Discussion in 'Professionally Qualified, RAMC and QARANC' started by neanderthal, Jun 27, 2004.

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  1. Page 5 of The Sunday Times carries an article recounting that the President of the GMC is calling for surgeons to be routinely breathalysed and tested for drugs before they are allowed to operate. The President's call is in response to a report, to be published next month, which shows an alarming rise in the number of doctors disciplined for drink and drug problems.

    The move is strongly opposed by the BMA and RCN, which dismissed it as a "gross infringement of human rights".

    The President of the GMC countered, "I don't see why doctors should claim to be different [from other public sector workers] and not have tests imposed upon them. Medics shouldn't be exempt."

    Thoughts anyone?
  2. Ventress

    Ventress LE Moderator

    If it's good enough for all rail-workers it should be good enough for a surgeon.
  3. not being in the proffession myself, but who would carry out the tests?
    but yes why not, they should have nothing to fear!!
  4. Agree ! My surgeon in Catterick stunk of whiskey, but what could I say? He was a Colonel!
  5. Cutaway

    Cutaway LE Reviewer

    Goes to prove I should get my eyes tested. I went for the topic as I thought it said "Breast Tests for Surgeons"...... :roll:
  6. Agree they are amongst a group in a high-pressured field.
    If I go to work at 7.00 and I’ve been drinking I can feel a little off and slow, but my off slow days don't cost lives.

    Also noted is a rise in the number of doctors and surgeons taking drugs.

    I’d refuse to let a taxi driver take me on a journey if he stunk of drink, why should I let a surgeon operate on me or a member of my family if he did?

    The General Medical Council should administer the tests; they have a lot of say in the way a surgeon operates and influence the RCS in registration.

    An option might be to make it compulsory for renewal of registration....

    I think we've seen to many f*ck ups on grand scales not to make it compulsory....

    If you have nothing to fear this should be a platform you should endorse if you want to raise the level of your profession back to the God status of old...
  7. Been out of the NHS 16 years so no comment on drugs BUT I do remember
    the smell of booze on the breath of a few doctors.
    I say go for it- Test em and bin the guilty before I need surgery.
  8. Shame it wasn't brought in when we had a few Hospitals left in Germany. A few surgeons would be looking at the nasty end of a court martial by now :roll:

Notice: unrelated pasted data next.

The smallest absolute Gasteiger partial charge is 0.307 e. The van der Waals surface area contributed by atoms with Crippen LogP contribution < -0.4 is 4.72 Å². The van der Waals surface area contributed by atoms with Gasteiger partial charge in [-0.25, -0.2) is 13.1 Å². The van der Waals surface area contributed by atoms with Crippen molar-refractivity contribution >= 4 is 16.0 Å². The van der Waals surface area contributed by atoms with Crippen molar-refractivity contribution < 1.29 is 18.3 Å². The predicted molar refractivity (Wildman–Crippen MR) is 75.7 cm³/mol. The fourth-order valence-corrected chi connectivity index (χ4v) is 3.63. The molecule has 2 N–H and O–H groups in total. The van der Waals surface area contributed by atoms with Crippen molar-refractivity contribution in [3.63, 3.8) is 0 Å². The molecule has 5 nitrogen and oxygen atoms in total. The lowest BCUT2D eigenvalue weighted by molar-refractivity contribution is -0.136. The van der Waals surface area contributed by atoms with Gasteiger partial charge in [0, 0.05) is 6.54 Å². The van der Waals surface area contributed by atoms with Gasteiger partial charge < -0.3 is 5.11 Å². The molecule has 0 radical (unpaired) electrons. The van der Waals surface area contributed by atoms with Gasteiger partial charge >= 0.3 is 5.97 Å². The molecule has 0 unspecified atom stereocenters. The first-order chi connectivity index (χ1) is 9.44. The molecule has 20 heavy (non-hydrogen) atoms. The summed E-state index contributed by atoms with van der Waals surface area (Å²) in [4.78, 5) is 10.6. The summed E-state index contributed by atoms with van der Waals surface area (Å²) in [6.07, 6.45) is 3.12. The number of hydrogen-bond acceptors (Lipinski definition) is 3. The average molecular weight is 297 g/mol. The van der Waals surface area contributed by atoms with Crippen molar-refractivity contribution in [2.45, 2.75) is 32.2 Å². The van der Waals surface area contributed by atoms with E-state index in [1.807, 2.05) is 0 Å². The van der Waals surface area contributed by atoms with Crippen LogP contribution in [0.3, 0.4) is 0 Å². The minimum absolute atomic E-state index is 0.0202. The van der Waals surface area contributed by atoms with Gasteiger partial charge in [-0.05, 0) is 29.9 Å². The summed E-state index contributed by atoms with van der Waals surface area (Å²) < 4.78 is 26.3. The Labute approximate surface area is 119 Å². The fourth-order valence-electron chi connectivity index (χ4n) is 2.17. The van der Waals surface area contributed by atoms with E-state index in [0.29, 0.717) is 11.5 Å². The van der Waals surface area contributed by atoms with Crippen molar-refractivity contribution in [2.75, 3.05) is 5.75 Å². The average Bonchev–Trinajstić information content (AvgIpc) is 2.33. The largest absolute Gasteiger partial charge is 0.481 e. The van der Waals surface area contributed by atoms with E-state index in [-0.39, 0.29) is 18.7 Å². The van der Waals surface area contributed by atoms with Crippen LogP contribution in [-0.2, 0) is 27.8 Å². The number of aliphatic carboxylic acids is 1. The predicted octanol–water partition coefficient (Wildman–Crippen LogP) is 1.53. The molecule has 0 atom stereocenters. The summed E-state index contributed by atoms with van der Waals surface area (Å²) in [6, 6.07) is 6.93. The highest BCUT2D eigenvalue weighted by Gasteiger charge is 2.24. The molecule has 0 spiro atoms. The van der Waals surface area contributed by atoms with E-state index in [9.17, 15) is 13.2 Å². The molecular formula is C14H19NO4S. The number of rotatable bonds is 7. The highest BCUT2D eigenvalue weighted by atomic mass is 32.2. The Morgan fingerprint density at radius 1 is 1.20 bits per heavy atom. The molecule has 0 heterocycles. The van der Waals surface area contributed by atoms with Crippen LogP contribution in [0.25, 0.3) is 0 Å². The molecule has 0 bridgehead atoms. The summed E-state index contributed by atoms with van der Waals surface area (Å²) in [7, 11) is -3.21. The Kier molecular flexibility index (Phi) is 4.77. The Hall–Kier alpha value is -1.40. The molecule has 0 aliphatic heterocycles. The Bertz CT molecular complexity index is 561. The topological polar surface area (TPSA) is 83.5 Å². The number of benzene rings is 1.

Still as everybody else has to operate with certain rules and restrictions, surgeons should be no exemption. Especially as they are a worker with the life of someone in their hands.
  9. Although there was a very limited number of respondants, all would support the GMC in introducing alcohol testing. (Cutaway excepted, although perhaps breast tests for surgeons might have been a more interesting thread.)

    I read in the week's Economist an article on page 26, commenting on the prevalence of drug testing of employees in the US. It seems that by 1995, 95% of companies that list in Fortune 500 had a drug testing policy (up from <5% in 1982).

    Although we the military, have random compulsory testing what about a move to regular testing (notwithstanding the budgetary and cost implications).

    Where is it appropriate to draw the line? Should we test everyone or just those groups whose actions (if drug or booze impaired) could be detrimental to others?
  10. deleted
  11. Bit of an elitist statement - may be those in a position of responsibility should warm to the need to be taken to task over their ability to perform.

    In the RADC a number officers stink of it, but alas they use the untouchable card - one day is all it takes to be caught out

    The main thrust of the problem is the "brush carpet" syndrome - and who will rat on me - well in this new TB world people do become whistleblowers and to the detriment of the DMS.

    Lots of things in the past have been glossed over – soon all will come out
  12. No statement of elitism intended. If you have a position of responsibility, your action if impaired by booze or drugs could be detrimental to others, but then again so could a Pte soldier who is given the task of driving a TCV full of personnel at 0800hrs. Said Pte got in from the lash at 0600.

    This isn't about rank, it is about personal responsibility and how an individual's actions may adversely affect others.

    I don't see what amkes a fang farrier untouchable. We have too many of and could certainly lose a few pour encourager les autres.